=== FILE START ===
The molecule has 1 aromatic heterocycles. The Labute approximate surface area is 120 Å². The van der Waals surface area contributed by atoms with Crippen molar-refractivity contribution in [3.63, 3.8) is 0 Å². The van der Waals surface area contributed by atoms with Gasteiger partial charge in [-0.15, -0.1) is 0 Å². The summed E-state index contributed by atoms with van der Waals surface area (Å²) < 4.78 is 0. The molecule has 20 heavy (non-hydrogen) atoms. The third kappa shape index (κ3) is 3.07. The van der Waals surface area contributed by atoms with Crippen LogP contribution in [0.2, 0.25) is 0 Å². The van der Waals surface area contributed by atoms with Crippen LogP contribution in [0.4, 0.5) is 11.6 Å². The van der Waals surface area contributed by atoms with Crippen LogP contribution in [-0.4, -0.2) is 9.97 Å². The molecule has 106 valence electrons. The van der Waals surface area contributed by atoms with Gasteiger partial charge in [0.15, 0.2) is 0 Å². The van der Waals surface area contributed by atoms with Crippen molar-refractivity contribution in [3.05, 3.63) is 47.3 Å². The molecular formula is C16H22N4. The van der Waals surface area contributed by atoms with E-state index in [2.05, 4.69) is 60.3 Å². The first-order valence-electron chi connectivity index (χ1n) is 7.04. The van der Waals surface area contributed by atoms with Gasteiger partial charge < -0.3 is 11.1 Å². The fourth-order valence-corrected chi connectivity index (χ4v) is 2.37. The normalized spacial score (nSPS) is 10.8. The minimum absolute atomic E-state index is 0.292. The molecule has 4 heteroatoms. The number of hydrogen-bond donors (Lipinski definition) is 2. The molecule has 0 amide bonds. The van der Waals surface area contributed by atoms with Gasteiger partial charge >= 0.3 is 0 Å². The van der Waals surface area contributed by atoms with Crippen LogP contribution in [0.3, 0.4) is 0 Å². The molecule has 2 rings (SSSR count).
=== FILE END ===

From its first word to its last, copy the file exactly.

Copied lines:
The molecule has 1 aromatic heterocycles. The Labute approximate surface area is 120 Å². The van der Waals surface area contributed by atoms with Crippen molar-refractivity contribution in [3.63, 3.8) is 0 Å². The van der Waals surface area contributed by atoms with Gasteiger partial charge in [-0.15, -0.1) is 0 Å². The summed E-state index contributed by atoms with van der Waals surface area (Å²) < 4.78 is 0. The molecule has 20 heavy (non-hydrogen) atoms. The third kappa shape index (κ3) is 3.07. The van der Waals surface area contributed by atoms with Crippen LogP contribution in [0.2, 0.25) is 0 Å². The van der Waals surface area contributed by atoms with Crippen LogP contribution in [0.4, 0.5) is 11.6 Å². The van der Waals surface area contributed by atoms with Crippen LogP contribution in [-0.4, -0.2) is 9.97 Å². The molecule has 106 valence electrons. The van der Waals surface area contributed by atoms with Gasteiger partial charge in [0.15, 0.2) is 0 Å². The van der Waals surface area contributed by atoms with Crippen molar-refractivity contribution in [3.05, 3.63) is 47.3 Å². The molecular formula is C16H22N4. The van der Waals surface area contributed by atoms with E-state index in [2.05, 4.69) is 60.3 Å². The first-order valence-electron chi connectivity index (χ1n) is 7.04. The van der Waals surface area contributed by atoms with Gasteiger partial charge < -0.3 is 11.1 Å². The fourth-order valence-corrected chi connectivity index (χ4v) is 2.37. The normalized spacial score (nSPS) is 10.8. The minimum absolute atomic E-state index is 0.292. The molecule has 4 heteroatoms. The number of hydrogen-bond donors (Lipinski definition) is 2. The molecule has 0 amide bonds. The van der Waals surface area contributed by atoms with Gasteiger partial charge >= 0.3 is 0 Å². The van der Waals surface area contributed by atoms with Crippen LogP contribution in [0.3, 0.4) is 0 Å². The molecule has 2 rings (SSSR count).